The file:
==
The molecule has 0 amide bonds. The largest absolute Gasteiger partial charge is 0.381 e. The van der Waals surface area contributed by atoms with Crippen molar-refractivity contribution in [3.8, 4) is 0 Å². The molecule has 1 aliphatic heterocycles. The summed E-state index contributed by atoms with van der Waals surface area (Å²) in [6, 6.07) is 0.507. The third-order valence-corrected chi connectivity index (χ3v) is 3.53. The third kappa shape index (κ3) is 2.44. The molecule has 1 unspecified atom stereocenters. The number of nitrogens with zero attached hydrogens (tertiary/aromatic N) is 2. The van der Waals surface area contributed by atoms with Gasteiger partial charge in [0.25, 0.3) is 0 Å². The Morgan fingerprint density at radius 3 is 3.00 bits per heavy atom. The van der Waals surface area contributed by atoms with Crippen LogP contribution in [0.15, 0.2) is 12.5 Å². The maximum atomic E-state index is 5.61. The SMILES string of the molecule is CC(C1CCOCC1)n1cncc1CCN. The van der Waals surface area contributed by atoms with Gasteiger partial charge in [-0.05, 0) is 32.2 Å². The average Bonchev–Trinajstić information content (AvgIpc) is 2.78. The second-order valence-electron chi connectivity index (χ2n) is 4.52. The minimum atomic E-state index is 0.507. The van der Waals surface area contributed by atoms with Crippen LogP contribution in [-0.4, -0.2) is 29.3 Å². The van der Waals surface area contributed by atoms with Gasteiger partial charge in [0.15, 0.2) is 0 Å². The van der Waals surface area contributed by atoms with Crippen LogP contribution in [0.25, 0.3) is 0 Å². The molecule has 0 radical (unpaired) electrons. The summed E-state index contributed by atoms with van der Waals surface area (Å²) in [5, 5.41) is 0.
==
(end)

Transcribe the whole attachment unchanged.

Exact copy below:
The molecule has 0 amide bonds. The largest absolute Gasteiger partial charge is 0.381 e. The van der Waals surface area contributed by atoms with Crippen molar-refractivity contribution in [3.8, 4) is 0 Å². The molecule has 1 aliphatic heterocycles. The summed E-state index contributed by atoms with van der Waals surface area (Å²) in [6, 6.07) is 0.507. The third-order valence-corrected chi connectivity index (χ3v) is 3.53. The third kappa shape index (κ3) is 2.44. The molecule has 1 unspecified atom stereocenters. The number of nitrogens with zero attached hydrogens (tertiary/aromatic N) is 2. The van der Waals surface area contributed by atoms with Gasteiger partial charge in [0.25, 0.3) is 0 Å². The Morgan fingerprint density at radius 3 is 3.00 bits per heavy atom. The van der Waals surface area contributed by atoms with Crippen LogP contribution in [0.15, 0.2) is 12.5 Å². The maximum atomic E-state index is 5.61. The SMILES string of the molecule is CC(C1CCOCC1)n1cncc1CCN. The van der Waals surface area contributed by atoms with Gasteiger partial charge in [-0.05, 0) is 32.2 Å². The average Bonchev–Trinajstić information content (AvgIpc) is 2.78. The second-order valence-electron chi connectivity index (χ2n) is 4.52. The minimum atomic E-state index is 0.507. The van der Waals surface area contributed by atoms with Crippen LogP contribution in [-0.4, -0.2) is 29.3 Å². The van der Waals surface area contributed by atoms with Gasteiger partial charge in [0.15, 0.2) is 0 Å². The van der Waals surface area contributed by atoms with Crippen LogP contribution in [0.25, 0.3) is 0 Å². The molecule has 0 radical (unpaired) electrons. The summed E-state index contributed by atoms with van der Waals surface area (Å²) in [5, 5.41) is 0.